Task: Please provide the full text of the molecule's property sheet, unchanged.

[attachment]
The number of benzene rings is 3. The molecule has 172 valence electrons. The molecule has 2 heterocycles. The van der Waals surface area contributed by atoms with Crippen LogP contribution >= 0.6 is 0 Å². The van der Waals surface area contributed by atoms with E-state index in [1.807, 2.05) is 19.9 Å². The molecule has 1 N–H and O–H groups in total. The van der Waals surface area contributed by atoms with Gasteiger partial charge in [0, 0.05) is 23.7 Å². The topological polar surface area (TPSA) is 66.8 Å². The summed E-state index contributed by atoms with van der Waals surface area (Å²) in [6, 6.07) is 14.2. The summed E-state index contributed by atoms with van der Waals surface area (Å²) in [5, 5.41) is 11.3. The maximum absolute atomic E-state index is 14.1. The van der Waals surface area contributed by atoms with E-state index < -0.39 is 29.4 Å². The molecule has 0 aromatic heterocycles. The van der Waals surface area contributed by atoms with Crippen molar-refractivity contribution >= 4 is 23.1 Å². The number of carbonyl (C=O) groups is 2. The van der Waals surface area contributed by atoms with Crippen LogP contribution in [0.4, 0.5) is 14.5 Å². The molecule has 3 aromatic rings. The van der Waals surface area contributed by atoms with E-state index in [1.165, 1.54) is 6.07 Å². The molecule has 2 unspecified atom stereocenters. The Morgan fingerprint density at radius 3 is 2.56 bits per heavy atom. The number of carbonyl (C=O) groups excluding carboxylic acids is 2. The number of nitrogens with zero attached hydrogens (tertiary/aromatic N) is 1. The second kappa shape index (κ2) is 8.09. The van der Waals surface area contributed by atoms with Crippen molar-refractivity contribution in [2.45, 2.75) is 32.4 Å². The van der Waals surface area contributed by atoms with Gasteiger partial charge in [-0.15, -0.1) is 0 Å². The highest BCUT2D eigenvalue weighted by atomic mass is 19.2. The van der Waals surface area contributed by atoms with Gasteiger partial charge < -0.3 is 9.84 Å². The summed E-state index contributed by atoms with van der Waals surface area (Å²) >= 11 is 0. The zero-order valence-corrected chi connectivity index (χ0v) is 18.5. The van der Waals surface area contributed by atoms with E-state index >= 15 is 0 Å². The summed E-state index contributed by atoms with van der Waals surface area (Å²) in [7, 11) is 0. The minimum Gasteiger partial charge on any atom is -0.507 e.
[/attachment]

The number of benzene rings is 3. The molecule has 172 valence electrons. The molecule has 2 heterocycles. The van der Waals surface area contributed by atoms with Crippen LogP contribution >= 0.6 is 0 Å². The van der Waals surface area contributed by atoms with E-state index in [1.807, 2.05) is 19.9 Å². The molecule has 1 N–H and O–H groups in total. The van der Waals surface area contributed by atoms with Gasteiger partial charge in [0, 0.05) is 23.7 Å². The topological polar surface area (TPSA) is 66.8 Å². The summed E-state index contributed by atoms with van der Waals surface area (Å²) in [6, 6.07) is 14.2. The summed E-state index contributed by atoms with van der Waals surface area (Å²) in [5, 5.41) is 11.3. The maximum absolute atomic E-state index is 14.1. The van der Waals surface area contributed by atoms with E-state index < -0.39 is 29.4 Å². The molecule has 0 aromatic heterocycles. The van der Waals surface area contributed by atoms with Crippen molar-refractivity contribution >= 4 is 23.1 Å². The number of carbonyl (C=O) groups is 2. The van der Waals surface area contributed by atoms with Crippen LogP contribution in [0.4, 0.5) is 14.5 Å². The molecule has 3 aromatic rings. The van der Waals surface area contributed by atoms with E-state index in [1.165, 1.54) is 6.07 Å². The molecule has 2 unspecified atom stereocenters. The Morgan fingerprint density at radius 3 is 2.56 bits per heavy atom. The number of carbonyl (C=O) groups excluding carboxylic acids is 2. The number of nitrogens with zero attached hydrogens (tertiary/aromatic N) is 1. The second kappa shape index (κ2) is 8.09. The van der Waals surface area contributed by atoms with Crippen molar-refractivity contribution in [2.45, 2.75) is 32.4 Å². The van der Waals surface area contributed by atoms with Gasteiger partial charge in [-0.15, -0.1) is 0 Å². The highest BCUT2D eigenvalue weighted by atomic mass is 19.2. The van der Waals surface area contributed by atoms with Gasteiger partial charge < -0.3 is 9.84 Å². The summed E-state index contributed by atoms with van der Waals surface area (Å²) >= 11 is 0. The zero-order valence-corrected chi connectivity index (χ0v) is 18.5. The van der Waals surface area contributed by atoms with E-state index >= 15 is 0 Å². The summed E-state index contributed by atoms with van der Waals surface area (Å²) in [7, 11) is 0. The minimum Gasteiger partial charge on any atom is -0.507 e.